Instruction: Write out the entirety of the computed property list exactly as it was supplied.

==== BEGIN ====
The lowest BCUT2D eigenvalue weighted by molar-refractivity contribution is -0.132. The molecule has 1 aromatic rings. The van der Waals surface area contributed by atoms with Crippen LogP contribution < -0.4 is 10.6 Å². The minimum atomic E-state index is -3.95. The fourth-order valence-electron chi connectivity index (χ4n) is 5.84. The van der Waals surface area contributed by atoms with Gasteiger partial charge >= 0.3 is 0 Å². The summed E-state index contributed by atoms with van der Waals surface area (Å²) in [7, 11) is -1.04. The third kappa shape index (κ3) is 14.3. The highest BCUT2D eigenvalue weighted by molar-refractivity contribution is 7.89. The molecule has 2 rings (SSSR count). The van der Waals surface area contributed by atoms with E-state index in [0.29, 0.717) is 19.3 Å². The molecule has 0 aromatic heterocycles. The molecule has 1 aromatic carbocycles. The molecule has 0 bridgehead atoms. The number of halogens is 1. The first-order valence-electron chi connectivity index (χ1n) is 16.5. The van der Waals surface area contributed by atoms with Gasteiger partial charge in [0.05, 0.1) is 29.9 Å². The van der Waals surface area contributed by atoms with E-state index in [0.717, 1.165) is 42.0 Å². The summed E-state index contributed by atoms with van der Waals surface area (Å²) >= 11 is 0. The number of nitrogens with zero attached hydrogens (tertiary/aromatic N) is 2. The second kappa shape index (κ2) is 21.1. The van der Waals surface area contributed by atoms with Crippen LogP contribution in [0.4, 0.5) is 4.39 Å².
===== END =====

The lowest BCUT2D eigenvalue weighted by molar-refractivity contribution is -0.132. The molecule has 1 aromatic rings. The van der Waals surface area contributed by atoms with Crippen LogP contribution < -0.4 is 10.6 Å². The minimum atomic E-state index is -3.95. The fourth-order valence-electron chi connectivity index (χ4n) is 5.84. The van der Waals surface area contributed by atoms with Gasteiger partial charge >= 0.3 is 0 Å². The summed E-state index contributed by atoms with van der Waals surface area (Å²) in [7, 11) is -1.04. The third kappa shape index (κ3) is 14.3. The highest BCUT2D eigenvalue weighted by molar-refractivity contribution is 7.89. The molecule has 2 rings (SSSR count). The van der Waals surface area contributed by atoms with E-state index in [0.29, 0.717) is 19.3 Å². The molecule has 0 aromatic heterocycles. The molecule has 1 aromatic carbocycles. The molecule has 0 bridgehead atoms. The number of halogens is 1. The first-order valence-electron chi connectivity index (χ1n) is 16.5. The van der Waals surface area contributed by atoms with Gasteiger partial charge in [0.05, 0.1) is 29.9 Å². The van der Waals surface area contributed by atoms with E-state index in [0.717, 1.165) is 42.0 Å². The summed E-state index contributed by atoms with van der Waals surface area (Å²) >= 11 is 0. The number of nitrogens with zero attached hydrogens (tertiary/aromatic N) is 2. The second kappa shape index (κ2) is 21.1. The van der Waals surface area contributed by atoms with Crippen LogP contribution in [0.4, 0.5) is 4.39 Å².